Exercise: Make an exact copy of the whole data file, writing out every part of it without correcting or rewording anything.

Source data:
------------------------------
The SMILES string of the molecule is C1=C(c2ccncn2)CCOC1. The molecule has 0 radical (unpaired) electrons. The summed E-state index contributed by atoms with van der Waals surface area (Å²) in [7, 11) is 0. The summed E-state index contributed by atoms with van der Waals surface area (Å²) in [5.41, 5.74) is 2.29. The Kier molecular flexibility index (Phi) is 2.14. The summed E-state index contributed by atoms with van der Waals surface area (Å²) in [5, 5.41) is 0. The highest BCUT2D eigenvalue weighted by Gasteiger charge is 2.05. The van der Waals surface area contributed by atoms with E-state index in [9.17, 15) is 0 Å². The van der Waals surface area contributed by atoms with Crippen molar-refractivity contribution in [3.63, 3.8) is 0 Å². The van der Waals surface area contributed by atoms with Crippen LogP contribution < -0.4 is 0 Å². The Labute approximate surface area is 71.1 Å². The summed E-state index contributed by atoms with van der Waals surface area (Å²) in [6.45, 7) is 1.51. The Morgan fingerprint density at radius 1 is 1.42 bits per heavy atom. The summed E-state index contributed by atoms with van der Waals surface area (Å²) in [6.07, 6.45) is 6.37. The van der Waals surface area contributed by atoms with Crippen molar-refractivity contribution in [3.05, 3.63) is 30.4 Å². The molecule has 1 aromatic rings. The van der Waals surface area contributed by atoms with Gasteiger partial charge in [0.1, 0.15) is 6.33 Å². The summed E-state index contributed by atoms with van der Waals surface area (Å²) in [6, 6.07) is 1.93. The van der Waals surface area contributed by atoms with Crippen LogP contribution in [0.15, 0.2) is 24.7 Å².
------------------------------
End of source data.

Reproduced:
The SMILES string of the molecule is C1=C(c2ccncn2)CCOC1. The molecule has 0 radical (unpaired) electrons. The summed E-state index contributed by atoms with van der Waals surface area (Å²) in [7, 11) is 0. The summed E-state index contributed by atoms with van der Waals surface area (Å²) in [5.41, 5.74) is 2.29. The Kier molecular flexibility index (Phi) is 2.14. The summed E-state index contributed by atoms with van der Waals surface area (Å²) in [5, 5.41) is 0. The highest BCUT2D eigenvalue weighted by Gasteiger charge is 2.05. The van der Waals surface area contributed by atoms with E-state index in [9.17, 15) is 0 Å². The van der Waals surface area contributed by atoms with Crippen molar-refractivity contribution in [3.63, 3.8) is 0 Å². The van der Waals surface area contributed by atoms with Crippen LogP contribution < -0.4 is 0 Å². The Labute approximate surface area is 71.1 Å². The summed E-state index contributed by atoms with van der Waals surface area (Å²) in [6.45, 7) is 1.51. The Morgan fingerprint density at radius 1 is 1.42 bits per heavy atom. The summed E-state index contributed by atoms with van der Waals surface area (Å²) in [6.07, 6.45) is 6.37. The van der Waals surface area contributed by atoms with Crippen molar-refractivity contribution in [3.05, 3.63) is 30.4 Å². The molecule has 1 aromatic rings. The van der Waals surface area contributed by atoms with Gasteiger partial charge in [0.1, 0.15) is 6.33 Å². The summed E-state index contributed by atoms with van der Waals surface area (Å²) in [6, 6.07) is 1.93. The van der Waals surface area contributed by atoms with Crippen LogP contribution in [0.15, 0.2) is 24.7 Å².